Image: Wikimedia Commons When even our media of conscience lose interest in the details of emerging East West crises the results can be tragic.
We see it today over Ukraine. An early media move demanding implementation of the 2015 Minsk Accords would have prevented the bloodshed we now see. But the media were not very interested.
We are only just beginning to see the massive escalation of East-West confrontations that will result.
An even more tragic example was the media failure to follow up on the 1960 U2 incident – a failure that squashed Eisenhower-Khrushchev hopes to put an end to the Cold War. Since I was marginally involved in Moscow at the time maybe I can flesh out some of the lesser-known details.
In 1960 it was well known that after a cordial meeting between Eisenhower and Khrushchev at Camp David in September 1959, the two leaders would meet again in May that year at a Paris summit meeting for further talks on peaceful coexistence.
But on the eve of the Paris meeting all discussion was aborted when Khrushchev announced his forces had shot down a U2 spy plane over Soviet territory.
At first we had the usual US denials, but they collapsed in short order when Moscow displayed the captured pilot.
For several reasons it was clear the CIA-organised spy flight was intended to kill the Paris summit, and the emerging detente between the US and USSR that might follow.
First, was the timing of the flight – just days before the summit.
Second, the plane was above maximum height of Soviet anti-aircraft fire. This meant the downing of the plane could only have been due to a deliberate CIA action – a timed inflight explosion – to make sure a crash occurred on Soviet territory and would force the breakdown of the Paris talks (a crucial fact the Soviets foolishly managed to obscure by their boasting falsely of the height their air defence missiles could reach).
Third, the usual steps to disguise details of US pilots caught up in fatal U2 crashes were not taken. In other words the CIA hoped it would be known the dead pilot was American. (He managed to survive the crash, anyway. A Soviet diplomat later told me he was not very happy about his planned assassination at the hands of his CIA friends.)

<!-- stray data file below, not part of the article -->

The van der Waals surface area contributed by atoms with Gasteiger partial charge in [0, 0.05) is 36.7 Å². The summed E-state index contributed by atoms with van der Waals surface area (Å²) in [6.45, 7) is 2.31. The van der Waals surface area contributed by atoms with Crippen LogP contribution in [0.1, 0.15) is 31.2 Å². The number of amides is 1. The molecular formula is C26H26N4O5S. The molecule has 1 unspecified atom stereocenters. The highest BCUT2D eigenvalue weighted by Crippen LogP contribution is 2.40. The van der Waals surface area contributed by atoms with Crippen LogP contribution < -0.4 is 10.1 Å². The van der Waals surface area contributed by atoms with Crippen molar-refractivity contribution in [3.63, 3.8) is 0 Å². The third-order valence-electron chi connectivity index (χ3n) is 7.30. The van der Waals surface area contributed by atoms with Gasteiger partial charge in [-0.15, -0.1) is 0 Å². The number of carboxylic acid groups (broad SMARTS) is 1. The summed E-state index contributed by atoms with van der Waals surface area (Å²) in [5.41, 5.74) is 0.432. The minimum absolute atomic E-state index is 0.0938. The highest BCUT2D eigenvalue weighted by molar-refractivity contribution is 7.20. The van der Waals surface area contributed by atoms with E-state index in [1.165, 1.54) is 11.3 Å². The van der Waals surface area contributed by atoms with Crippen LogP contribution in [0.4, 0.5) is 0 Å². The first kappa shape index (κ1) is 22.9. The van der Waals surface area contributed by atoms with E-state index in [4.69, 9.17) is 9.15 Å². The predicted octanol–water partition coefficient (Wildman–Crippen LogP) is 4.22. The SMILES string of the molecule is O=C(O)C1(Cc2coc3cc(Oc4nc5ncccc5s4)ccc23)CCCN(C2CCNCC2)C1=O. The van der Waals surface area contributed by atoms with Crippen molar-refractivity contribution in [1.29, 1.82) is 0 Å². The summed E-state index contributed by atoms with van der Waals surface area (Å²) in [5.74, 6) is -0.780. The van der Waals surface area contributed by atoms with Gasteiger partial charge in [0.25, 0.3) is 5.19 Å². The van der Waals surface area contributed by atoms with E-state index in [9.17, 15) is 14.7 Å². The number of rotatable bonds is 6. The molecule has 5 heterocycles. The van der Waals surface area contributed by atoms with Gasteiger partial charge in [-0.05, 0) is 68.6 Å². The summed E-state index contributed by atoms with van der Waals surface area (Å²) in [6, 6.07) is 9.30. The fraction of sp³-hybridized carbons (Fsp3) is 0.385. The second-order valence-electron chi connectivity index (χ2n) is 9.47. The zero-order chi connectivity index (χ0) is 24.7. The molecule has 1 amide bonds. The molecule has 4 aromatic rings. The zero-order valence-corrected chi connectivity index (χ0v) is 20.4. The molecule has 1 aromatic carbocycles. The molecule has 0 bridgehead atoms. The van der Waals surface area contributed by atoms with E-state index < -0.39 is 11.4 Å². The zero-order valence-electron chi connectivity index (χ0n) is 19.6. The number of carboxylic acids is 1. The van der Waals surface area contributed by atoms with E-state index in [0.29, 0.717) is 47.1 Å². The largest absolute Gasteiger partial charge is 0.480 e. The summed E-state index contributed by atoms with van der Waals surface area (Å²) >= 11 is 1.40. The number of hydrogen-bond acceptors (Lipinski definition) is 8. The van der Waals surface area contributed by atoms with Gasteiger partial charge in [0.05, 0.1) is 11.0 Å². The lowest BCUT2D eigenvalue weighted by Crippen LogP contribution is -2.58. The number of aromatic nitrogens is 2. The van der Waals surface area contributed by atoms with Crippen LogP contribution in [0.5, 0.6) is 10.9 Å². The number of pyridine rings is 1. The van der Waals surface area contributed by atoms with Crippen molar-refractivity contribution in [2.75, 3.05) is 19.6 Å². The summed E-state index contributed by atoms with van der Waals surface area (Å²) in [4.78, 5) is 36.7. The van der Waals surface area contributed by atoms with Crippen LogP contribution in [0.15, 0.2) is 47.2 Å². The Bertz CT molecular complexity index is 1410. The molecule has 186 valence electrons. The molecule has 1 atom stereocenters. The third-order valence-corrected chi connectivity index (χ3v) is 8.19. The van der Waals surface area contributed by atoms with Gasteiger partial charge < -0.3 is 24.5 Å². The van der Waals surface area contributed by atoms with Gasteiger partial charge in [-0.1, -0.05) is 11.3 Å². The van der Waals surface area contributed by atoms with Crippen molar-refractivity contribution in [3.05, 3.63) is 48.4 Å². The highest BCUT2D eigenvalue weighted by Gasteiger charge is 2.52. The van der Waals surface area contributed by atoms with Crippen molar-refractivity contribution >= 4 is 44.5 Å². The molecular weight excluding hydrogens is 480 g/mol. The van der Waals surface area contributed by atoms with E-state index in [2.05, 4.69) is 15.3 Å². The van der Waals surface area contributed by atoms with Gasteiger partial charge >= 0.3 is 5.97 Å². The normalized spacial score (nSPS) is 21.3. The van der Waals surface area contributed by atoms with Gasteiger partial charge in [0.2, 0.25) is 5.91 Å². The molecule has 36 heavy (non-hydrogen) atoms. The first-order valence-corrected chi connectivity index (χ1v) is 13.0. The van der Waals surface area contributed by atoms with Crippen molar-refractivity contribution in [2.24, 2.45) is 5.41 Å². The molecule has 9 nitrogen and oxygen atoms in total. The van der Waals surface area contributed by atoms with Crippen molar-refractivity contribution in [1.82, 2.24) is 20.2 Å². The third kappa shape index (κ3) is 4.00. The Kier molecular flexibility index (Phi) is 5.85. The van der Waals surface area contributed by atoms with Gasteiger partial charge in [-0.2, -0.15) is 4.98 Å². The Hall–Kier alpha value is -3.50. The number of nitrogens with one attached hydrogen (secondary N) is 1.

Post-crash, Khrushchev hoped to save something from the situation by getting an apology from Eisenhower. But the apology was thwarted by State Department and other Cold War hawks in Washington.
Their usual excuses: ‘An apology would be seen as a sign of weakness before the Soviet enemy.’
Khrushchev’s failure to get the apology he wanted was to have global repercussions. It was to be used inter alia by Soviet hawks as an excuse for his overthrow in 1964.
And with the U2 event following closely on Khrushchev’s 1959 withdrawal of nuclear aid to China (he made the move claiming that otherwise it would disrupt his peace efforts with the US) it gave added fire to Beijing’s verbal attacks on a ‘peace-mongering’ Moscow.
This in turn would give our Canberra and US war-mongering hawks the excuses they needed to intervene in Vietnam, allegedly against a ‘war-mongering’ China.
In foreign affairs one bad thing can very easily lead to something much worse, as we see today over Ukraine. Our moderate media should try harder to make sure this does not happen.
In his farewell from office speech, January 1961, just after the U2 events, Eisenhower made his famous warning against the power of the military-industrial complex. But by then it was too late.